Two months ago, at a resort in Mahabaleshwar, more than 300 people gathered in one of the banquet halls. They mingled and chatted, enjoying the food and drinks. The DJ was playing the latest Bollywood hits. Suddenly, a few people at the bar put their glasses down, headed to the centre of the hall and started dancing to Sooraj ki bahon mein, a song from Farhan Akthar’s Zindagi Na Milegi Dobara. Just as they had finished and had returned to their drinks and conversations, as if nothing had happened, another group emerged from another corner of the room and did another dance.
A flash mob had erupted at the function, a wedding, taking the place of the traditional sangeet.
“We wanted to do something different that would involve lots of people,” said Almitra Chandrachud, a Juhu-based lawyer whose sister-in-law’s wedding it was. “My sister-in-law married a Briton, who had invited 30 of his friends. We wanted them to be part of the sangeet too. So we decided to organise a flash mob that would involve them and others. We kept the steps simple.”
A flash mob consists of people who assemble suddenly in a public place, perform an unusual and seemingly pointless act for a brief time and then disperse. Organised via social media or viral emails, the flash mob can be a form of entertainment, satire, and artistic expression. When organised for commercial purposes, such as product launches, it is called a smart mob.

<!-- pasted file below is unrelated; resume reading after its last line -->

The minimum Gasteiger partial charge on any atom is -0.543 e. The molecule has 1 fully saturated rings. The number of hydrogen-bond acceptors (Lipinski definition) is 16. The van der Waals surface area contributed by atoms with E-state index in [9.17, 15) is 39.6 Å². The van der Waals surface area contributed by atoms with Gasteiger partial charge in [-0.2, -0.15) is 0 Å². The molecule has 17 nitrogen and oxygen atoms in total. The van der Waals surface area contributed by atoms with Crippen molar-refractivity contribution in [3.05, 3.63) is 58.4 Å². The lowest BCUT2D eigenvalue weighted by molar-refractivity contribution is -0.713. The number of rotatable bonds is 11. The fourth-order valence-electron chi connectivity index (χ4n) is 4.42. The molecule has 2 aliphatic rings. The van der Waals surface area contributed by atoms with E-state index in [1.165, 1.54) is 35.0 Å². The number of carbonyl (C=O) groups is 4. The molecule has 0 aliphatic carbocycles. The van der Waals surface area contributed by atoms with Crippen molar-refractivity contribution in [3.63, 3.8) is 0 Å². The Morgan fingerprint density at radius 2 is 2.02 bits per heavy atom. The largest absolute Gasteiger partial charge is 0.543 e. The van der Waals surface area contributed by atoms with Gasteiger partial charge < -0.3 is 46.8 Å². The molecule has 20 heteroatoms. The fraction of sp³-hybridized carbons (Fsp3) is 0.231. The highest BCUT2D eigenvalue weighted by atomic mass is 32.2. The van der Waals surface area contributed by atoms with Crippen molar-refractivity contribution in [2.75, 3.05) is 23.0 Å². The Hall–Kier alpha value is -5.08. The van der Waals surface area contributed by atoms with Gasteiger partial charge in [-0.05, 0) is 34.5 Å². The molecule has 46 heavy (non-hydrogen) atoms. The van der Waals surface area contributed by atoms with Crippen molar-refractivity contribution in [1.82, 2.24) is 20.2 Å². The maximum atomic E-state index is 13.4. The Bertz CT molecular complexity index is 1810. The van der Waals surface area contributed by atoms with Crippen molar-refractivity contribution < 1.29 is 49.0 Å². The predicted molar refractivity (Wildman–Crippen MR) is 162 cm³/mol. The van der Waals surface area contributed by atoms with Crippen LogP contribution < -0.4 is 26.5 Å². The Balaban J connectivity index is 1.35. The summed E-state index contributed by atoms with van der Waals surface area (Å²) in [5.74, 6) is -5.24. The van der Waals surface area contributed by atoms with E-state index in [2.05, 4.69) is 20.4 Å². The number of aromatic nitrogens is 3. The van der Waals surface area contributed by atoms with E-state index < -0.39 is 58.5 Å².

Mumbai witnessed its first flash mob at CST on November 27, a day after the third anniversary of the terror attacks. More than 200 people came together and danced to Rang de Basanti. Its YouTube video has been viewed in 214 countries.
Since then, Mumbai’s youngsters have adapted this street phenomenon to fit several occasions — college projects, protest rallies and wedding sangeets. “People want something different at their parties,” said Bhakti Shah, a choreographer who has been including flash mobs in sangeets for the past three months. “Some people begin their performances with a flash mob just for the surprise element, while others end a sangeet with a flash mob so that the whole audience can join in.”
The first flash mobs were created in Manhattan in 2003, by Bill Wasik, then senior editor of Harper’s Magazine, a high-brow, liberal monthly magazine. “It was a prank, a social experiment,” Wasik, now the editor of Wired, a monthly technology magazine, told HT in an email interview. “I saw the way that chain emails could get passed around to thousands of people, where you could scroll down and see that this person had sent it to that person, and so on. So I had the idea of starting a chain email that would tell everyone to come to the same place at the same time — to create a crowd where there wasn’t supposed to be one.” (See interview, on the left ‘For the fun of it’.)
In Mumbai, Shonan Kothari, a 23-year-old corporate social responsibility consultant, was the first to organise a flash mob, at CST. “We did it because we all wanted to be part of one,” she said. “But today, I see it being used in many ways, including for awareness campaigns. Anything that will bring so many people together for something positive is a good thing.”